It’s #funfactFriday folks! And today’s edition of the National Parks Traveler features a contribution from the Caldera Chronicles, a weekly feature produced by collaboration by scientists and the Yellowstone Volcano Observatory.
Today’s article is all about how the Grand Canyon of the Yellowstone came into being. Granted, it’s not like the Grand Canyon of Arizona, but it’s a pretty cool (and colorful) place all on it’s own, “Stretching from the Lower Falls to the Tower Falls area, the Grand Canyon of the Yellowstone is about 28 km (17 miles) long, 250–350 meters (820–1150 feet) deep, and 450–1200 meters (1500–4000 feet) across. It appears to be a surprisingly young feature of the region, having mostly formed during and immediately following the last ice age, within the past 20,000 years or so. “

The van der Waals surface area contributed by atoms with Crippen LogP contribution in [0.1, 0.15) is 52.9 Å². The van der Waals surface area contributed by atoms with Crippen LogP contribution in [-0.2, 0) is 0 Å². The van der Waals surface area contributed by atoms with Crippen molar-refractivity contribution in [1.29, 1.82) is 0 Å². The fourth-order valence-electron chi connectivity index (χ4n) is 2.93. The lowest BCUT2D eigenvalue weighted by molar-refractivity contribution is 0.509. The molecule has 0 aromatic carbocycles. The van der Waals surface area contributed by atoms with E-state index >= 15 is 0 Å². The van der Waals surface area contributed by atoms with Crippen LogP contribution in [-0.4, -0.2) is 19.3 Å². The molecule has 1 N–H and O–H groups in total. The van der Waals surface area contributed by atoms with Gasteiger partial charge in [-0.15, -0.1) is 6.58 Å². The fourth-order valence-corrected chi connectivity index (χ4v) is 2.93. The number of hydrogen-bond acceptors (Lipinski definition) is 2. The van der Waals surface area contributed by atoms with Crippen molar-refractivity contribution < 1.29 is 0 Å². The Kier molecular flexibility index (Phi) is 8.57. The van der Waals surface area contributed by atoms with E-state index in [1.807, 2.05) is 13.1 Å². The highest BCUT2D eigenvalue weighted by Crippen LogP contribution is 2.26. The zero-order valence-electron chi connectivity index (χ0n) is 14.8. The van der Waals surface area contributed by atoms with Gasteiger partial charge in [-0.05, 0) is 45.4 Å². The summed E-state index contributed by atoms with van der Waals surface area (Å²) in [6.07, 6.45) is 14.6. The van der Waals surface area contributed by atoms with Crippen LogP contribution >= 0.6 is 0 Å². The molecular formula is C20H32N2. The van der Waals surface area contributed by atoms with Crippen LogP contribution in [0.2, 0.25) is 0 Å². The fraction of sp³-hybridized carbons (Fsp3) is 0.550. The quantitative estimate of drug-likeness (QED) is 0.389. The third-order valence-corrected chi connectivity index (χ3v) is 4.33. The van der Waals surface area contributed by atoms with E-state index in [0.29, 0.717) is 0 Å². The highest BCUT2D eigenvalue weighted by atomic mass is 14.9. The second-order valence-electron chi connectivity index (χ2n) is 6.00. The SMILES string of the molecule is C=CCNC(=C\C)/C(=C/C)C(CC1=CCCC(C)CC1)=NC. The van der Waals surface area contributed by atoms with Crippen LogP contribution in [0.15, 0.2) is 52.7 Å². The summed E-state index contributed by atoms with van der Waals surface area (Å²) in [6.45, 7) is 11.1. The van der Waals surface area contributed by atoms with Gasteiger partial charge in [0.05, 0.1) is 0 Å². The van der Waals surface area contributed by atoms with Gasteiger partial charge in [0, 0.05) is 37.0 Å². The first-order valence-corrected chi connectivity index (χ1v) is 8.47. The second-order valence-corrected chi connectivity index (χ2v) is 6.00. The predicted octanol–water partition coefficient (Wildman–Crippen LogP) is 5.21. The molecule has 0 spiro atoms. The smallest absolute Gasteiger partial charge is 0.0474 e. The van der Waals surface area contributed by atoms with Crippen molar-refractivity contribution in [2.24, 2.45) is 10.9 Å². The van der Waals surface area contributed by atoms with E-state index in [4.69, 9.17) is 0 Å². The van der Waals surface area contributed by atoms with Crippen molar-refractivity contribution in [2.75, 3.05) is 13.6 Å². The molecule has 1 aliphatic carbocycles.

To read more about this and view the video, click the image above.
These shots were captured during my autumn 2019 visit to Yellowstone National Park. I’d wanted to see the Lower Falls area back during the summer of 2018, as I made my way from TX to WA, but the crowds were horrendous and there was absolutely no place to park – seriously, every single parking space was filled. On the other hand, this visit resulting in these images was great – definitely no crowds.
Copyright Rebecca L. Latson, all rights reserved.